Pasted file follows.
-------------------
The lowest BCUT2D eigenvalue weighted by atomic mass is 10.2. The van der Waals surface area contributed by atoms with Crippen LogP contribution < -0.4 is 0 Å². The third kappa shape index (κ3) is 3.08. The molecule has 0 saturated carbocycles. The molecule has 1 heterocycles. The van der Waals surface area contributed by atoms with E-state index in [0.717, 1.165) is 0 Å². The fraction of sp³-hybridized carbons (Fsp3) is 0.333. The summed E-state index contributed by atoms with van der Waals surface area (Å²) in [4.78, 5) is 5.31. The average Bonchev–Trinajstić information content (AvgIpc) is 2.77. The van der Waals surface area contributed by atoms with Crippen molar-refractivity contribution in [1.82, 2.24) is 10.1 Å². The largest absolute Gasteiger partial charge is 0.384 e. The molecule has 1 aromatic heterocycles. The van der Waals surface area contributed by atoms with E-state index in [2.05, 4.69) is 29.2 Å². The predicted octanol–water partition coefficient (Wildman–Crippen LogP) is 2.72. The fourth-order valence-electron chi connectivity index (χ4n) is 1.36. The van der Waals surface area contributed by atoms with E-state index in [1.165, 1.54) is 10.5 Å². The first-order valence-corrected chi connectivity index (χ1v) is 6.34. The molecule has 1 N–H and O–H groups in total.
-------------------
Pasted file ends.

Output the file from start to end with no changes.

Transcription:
The lowest BCUT2D eigenvalue weighted by atomic mass is 10.2. The van der Waals surface area contributed by atoms with Crippen LogP contribution < -0.4 is 0 Å². The third kappa shape index (κ3) is 3.08. The molecule has 0 saturated carbocycles. The molecule has 1 heterocycles. The van der Waals surface area contributed by atoms with E-state index in [0.717, 1.165) is 0 Å². The fraction of sp³-hybridized carbons (Fsp3) is 0.333. The summed E-state index contributed by atoms with van der Waals surface area (Å²) in [4.78, 5) is 5.31. The average Bonchev–Trinajstić information content (AvgIpc) is 2.77. The van der Waals surface area contributed by atoms with Crippen molar-refractivity contribution in [1.82, 2.24) is 10.1 Å². The largest absolute Gasteiger partial charge is 0.384 e. The molecule has 1 aromatic heterocycles. The van der Waals surface area contributed by atoms with E-state index in [2.05, 4.69) is 29.2 Å². The predicted octanol–water partition coefficient (Wildman–Crippen LogP) is 2.72. The fourth-order valence-electron chi connectivity index (χ4n) is 1.36. The van der Waals surface area contributed by atoms with E-state index in [1.165, 1.54) is 10.5 Å². The first-order valence-corrected chi connectivity index (χ1v) is 6.34. The molecule has 1 N–H and O–H groups in total.